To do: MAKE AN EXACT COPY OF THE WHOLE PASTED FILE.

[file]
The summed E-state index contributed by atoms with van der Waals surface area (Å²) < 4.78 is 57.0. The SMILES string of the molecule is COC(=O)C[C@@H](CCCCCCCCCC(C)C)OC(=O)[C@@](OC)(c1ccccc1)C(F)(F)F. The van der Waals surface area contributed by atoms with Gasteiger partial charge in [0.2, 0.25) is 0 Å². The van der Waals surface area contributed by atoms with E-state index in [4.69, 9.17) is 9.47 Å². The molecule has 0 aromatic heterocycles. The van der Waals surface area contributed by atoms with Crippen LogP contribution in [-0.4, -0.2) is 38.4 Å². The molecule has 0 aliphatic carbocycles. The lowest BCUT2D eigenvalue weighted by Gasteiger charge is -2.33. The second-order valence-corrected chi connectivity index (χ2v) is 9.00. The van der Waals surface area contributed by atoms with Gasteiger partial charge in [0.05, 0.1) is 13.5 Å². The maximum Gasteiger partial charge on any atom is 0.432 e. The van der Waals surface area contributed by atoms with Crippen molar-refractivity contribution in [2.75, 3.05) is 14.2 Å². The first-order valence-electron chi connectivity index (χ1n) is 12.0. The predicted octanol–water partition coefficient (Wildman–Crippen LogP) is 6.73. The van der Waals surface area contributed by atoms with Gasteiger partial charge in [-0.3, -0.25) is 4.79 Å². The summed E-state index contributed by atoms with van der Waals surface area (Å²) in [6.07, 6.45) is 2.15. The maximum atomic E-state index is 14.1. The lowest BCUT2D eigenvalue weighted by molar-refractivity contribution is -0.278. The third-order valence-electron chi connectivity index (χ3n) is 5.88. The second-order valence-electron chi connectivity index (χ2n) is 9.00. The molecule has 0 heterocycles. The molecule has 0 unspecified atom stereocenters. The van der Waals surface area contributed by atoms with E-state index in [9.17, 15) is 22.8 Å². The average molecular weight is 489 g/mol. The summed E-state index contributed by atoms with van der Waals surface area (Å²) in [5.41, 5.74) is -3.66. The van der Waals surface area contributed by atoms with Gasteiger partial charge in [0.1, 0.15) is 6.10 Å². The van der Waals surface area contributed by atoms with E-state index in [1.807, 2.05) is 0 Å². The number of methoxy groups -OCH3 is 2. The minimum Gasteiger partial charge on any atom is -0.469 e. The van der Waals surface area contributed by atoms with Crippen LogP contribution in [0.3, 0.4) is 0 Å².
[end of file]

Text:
The summed E-state index contributed by atoms with van der Waals surface area (Å²) < 4.78 is 57.0. The SMILES string of the molecule is COC(=O)C[C@@H](CCCCCCCCCC(C)C)OC(=O)[C@@](OC)(c1ccccc1)C(F)(F)F. The van der Waals surface area contributed by atoms with Gasteiger partial charge in [0.2, 0.25) is 0 Å². The van der Waals surface area contributed by atoms with E-state index in [4.69, 9.17) is 9.47 Å². The molecule has 0 aromatic heterocycles. The van der Waals surface area contributed by atoms with Crippen LogP contribution in [-0.4, -0.2) is 38.4 Å². The molecule has 0 aliphatic carbocycles. The lowest BCUT2D eigenvalue weighted by Gasteiger charge is -2.33. The second-order valence-corrected chi connectivity index (χ2v) is 9.00. The van der Waals surface area contributed by atoms with Gasteiger partial charge in [0.05, 0.1) is 13.5 Å². The maximum Gasteiger partial charge on any atom is 0.432 e. The van der Waals surface area contributed by atoms with Crippen molar-refractivity contribution in [2.75, 3.05) is 14.2 Å². The first-order valence-electron chi connectivity index (χ1n) is 12.0. The predicted octanol–water partition coefficient (Wildman–Crippen LogP) is 6.73. The van der Waals surface area contributed by atoms with Gasteiger partial charge in [-0.3, -0.25) is 4.79 Å². The summed E-state index contributed by atoms with van der Waals surface area (Å²) in [6.07, 6.45) is 2.15. The maximum atomic E-state index is 14.1. The lowest BCUT2D eigenvalue weighted by molar-refractivity contribution is -0.278. The third-order valence-electron chi connectivity index (χ3n) is 5.88. The second-order valence-electron chi connectivity index (χ2n) is 9.00. The molecule has 0 heterocycles. The molecule has 0 unspecified atom stereocenters. The van der Waals surface area contributed by atoms with E-state index in [9.17, 15) is 22.8 Å². The average molecular weight is 489 g/mol. The summed E-state index contributed by atoms with van der Waals surface area (Å²) in [5.41, 5.74) is -3.66. The van der Waals surface area contributed by atoms with Gasteiger partial charge in [0.1, 0.15) is 6.10 Å². The van der Waals surface area contributed by atoms with E-state index in [1.807, 2.05) is 0 Å². The number of methoxy groups -OCH3 is 2. The minimum Gasteiger partial charge on any atom is -0.469 e. The van der Waals surface area contributed by atoms with Crippen LogP contribution in [0.3, 0.4) is 0 Å².